I realized that I know of several ways how to prove that $\sum_{n=1}^{\infty}\frac{1}{n^2}=\frac{\pi^2}{6}$, but I have no idea why I would want to know the answer in the first place.

Answers I have found by myself:

  • the probability of two integers chosen at random to be prime to each other is $\frac{6}{\pi^2}$. The proof is understandable by a smart undergraduate. This is the kind of motivation I am looking for.
  • by the inverse square law of sound, a line of cars blowing their horns at a car stopped in a one lane road will sound $\frac{\pi^2}6$ louder than a single car. Or similarly, intensity of traffic lights on a long road at night,...
  • destructive testing of $n$ wooden beams will break on average $H_n=1+\frac12+\frac13+\ldots+\frac1n$ beams with a variance of $H_n-\sum_{k=1}^{n}\frac1{k^2}$.
  • $\zeta(2)=\frac{\pi^2}{6}$ is all over quantum mechanics. The simplest, most understandable example I have found is Johnson-Nyquist noise. Still, there is a lot of physics background required to figure it out, so this does not satisfy me much.

Are there any other good reason why to compute $\zeta(2)$ ? Why were Mengoli, Euler and other mathematicians from the Enlightenment interested in the answer ? Any application in physics, chemistry, economics,... ? As far as I am concerned, the closer to reality, the better.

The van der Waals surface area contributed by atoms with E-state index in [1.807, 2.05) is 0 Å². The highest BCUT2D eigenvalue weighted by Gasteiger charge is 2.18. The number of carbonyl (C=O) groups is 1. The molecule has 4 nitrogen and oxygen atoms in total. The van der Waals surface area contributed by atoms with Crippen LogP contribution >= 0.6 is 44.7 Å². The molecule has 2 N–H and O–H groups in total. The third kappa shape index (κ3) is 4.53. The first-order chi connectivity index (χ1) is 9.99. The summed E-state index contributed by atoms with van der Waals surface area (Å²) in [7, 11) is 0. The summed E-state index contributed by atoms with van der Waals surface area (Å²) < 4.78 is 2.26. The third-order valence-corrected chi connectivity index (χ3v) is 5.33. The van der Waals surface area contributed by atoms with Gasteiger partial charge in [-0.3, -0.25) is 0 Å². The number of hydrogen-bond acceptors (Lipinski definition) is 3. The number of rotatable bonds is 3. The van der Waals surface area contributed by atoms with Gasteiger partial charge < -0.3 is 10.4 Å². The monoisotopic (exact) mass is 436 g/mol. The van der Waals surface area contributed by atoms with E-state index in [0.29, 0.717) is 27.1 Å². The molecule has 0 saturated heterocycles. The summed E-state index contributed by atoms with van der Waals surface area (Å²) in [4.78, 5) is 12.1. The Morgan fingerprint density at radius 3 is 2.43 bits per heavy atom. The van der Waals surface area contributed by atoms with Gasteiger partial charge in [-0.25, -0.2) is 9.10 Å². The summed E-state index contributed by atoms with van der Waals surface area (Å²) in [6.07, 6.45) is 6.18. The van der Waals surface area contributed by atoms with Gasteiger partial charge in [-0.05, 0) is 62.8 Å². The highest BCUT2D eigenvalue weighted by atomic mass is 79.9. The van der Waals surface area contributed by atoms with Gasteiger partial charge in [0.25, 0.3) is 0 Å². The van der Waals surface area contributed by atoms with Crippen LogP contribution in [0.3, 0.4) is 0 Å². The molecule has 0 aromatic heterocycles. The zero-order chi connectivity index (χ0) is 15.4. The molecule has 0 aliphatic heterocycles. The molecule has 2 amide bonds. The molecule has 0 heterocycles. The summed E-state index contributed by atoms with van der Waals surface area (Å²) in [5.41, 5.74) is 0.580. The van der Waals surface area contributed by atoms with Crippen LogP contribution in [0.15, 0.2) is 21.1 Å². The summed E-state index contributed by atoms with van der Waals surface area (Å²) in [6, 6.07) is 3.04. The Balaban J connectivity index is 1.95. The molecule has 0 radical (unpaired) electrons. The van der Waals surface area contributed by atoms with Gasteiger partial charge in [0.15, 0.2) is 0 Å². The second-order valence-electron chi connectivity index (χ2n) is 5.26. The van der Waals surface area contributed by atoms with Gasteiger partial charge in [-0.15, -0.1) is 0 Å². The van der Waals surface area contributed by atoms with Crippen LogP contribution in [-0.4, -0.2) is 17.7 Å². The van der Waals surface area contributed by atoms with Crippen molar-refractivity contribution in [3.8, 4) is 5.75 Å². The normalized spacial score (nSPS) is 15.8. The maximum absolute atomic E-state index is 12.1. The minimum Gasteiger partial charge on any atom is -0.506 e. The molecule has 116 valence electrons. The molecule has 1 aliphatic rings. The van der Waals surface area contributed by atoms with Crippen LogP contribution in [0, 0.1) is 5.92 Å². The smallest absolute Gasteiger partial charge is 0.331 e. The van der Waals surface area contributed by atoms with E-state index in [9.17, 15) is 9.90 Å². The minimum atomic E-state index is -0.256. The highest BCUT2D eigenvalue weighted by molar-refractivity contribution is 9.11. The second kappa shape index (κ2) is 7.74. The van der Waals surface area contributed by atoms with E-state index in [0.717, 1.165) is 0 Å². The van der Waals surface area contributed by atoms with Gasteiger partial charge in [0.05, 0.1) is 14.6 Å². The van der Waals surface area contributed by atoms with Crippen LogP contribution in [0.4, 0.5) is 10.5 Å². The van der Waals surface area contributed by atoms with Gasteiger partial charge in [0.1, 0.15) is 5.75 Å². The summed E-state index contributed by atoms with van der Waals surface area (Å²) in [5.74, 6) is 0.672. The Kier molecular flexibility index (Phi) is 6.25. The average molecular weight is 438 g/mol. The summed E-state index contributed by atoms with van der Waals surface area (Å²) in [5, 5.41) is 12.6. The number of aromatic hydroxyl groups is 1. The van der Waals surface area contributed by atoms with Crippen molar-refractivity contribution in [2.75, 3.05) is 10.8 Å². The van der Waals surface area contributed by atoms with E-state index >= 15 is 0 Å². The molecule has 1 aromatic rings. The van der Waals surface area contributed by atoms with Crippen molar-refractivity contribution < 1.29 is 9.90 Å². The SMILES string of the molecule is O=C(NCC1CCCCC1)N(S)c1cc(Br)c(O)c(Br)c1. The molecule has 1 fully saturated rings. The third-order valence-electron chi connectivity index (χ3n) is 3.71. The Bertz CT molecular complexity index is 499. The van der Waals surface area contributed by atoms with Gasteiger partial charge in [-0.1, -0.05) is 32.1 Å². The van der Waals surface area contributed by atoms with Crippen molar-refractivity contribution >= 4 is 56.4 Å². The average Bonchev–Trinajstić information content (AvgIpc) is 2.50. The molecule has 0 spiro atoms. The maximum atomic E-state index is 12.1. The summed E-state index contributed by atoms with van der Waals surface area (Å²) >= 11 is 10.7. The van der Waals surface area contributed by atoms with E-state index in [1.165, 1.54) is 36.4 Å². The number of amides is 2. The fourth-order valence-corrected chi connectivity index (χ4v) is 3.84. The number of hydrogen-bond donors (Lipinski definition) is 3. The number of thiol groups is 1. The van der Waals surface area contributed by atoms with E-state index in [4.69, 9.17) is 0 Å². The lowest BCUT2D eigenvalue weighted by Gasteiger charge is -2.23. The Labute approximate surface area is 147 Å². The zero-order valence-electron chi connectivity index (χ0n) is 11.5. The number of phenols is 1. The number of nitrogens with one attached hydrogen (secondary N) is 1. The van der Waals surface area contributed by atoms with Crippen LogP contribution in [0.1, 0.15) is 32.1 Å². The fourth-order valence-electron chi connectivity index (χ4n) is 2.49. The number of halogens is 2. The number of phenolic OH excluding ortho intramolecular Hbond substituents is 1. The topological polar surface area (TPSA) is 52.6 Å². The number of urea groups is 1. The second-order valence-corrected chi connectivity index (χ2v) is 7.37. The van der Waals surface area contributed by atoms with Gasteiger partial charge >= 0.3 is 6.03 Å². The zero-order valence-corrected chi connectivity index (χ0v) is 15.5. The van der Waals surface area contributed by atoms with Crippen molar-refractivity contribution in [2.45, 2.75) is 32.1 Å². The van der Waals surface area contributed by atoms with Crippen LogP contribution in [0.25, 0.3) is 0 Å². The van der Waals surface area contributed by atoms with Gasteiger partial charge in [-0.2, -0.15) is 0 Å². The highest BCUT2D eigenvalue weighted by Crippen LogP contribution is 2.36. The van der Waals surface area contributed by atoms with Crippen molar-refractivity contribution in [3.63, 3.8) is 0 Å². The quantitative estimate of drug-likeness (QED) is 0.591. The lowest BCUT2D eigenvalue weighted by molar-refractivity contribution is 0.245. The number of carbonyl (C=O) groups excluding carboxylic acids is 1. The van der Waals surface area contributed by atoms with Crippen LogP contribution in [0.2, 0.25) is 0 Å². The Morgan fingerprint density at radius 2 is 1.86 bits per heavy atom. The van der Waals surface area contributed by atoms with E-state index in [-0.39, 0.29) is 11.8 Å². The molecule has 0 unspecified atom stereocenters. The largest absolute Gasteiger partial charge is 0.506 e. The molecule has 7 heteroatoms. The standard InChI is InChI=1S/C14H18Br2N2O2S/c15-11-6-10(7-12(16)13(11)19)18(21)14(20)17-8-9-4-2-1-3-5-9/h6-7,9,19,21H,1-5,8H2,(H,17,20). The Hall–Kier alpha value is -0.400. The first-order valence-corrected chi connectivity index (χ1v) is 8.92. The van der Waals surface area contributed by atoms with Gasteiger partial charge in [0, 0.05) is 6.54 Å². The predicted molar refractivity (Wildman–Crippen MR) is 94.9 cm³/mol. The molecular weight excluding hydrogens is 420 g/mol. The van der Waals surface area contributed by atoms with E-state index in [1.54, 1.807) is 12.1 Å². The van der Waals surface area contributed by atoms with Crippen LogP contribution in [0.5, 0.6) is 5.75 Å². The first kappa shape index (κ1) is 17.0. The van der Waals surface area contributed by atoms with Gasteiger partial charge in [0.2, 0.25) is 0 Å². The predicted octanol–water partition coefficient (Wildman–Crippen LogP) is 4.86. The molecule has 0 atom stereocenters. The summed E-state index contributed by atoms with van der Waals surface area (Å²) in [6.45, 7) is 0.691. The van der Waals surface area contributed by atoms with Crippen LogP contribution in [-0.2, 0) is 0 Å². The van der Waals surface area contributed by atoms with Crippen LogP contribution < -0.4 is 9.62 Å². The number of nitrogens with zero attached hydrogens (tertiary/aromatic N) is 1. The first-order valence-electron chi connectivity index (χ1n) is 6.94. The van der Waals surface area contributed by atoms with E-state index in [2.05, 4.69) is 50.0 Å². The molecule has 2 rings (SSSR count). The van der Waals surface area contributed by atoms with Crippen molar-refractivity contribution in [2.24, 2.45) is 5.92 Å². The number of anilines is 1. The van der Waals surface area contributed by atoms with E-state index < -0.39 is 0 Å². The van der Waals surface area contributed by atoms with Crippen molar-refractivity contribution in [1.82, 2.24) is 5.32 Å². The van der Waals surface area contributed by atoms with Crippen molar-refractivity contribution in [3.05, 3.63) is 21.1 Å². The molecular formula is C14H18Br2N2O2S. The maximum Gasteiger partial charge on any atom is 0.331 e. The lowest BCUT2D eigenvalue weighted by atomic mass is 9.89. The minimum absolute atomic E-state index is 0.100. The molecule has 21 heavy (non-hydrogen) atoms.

Thanks in advance for any help.

  • $\begingroup$ I don't know the history but I suspect Euler and others wanted to know the value of $\zeta(2)$ out of mere curiosity - they knew the series converged. Euler knew the relationship between $\zeta$ and the primes. Of course not the quantum mechanics. $\endgroup$ – Ethan Bolker Aug 1 '18 at 11:35
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    $\begingroup$ After the geometric series and the Leibniz series for ${\pi\over2}$ and $\log 2$ this is the next simplest series you could think of. It is natural to come up with this problem. $\endgroup$ – Christian Blatter Aug 5 '18 at 13:06
  • $\begingroup$ @ChristianBlatter I believe the Leibniz series you are thinking of is $\pi/4$ and that came after the Basel problem. Mengoli should have been motivated by the Wallis product for $\pi/2$ which he showed was correct in 1652 ? $\endgroup$ – Antonio Hernandez Maquivar Jan 23 at 16:45

I know two other problem involving this identity.

$1.$ The probability of integers chosen at random to be square-free is $\frac{6}{\pi^2}$. The proof is similar to the first problem you mentioned.

$2.$ Parisi conjecture, which is not a conjecture anymore. It's about finding minimum weighted matching in bipartite graphs. You may find a script about that here.

But most of all I recommend to read this article by Raymond Ayoub about Euler and $\zeta$-function.


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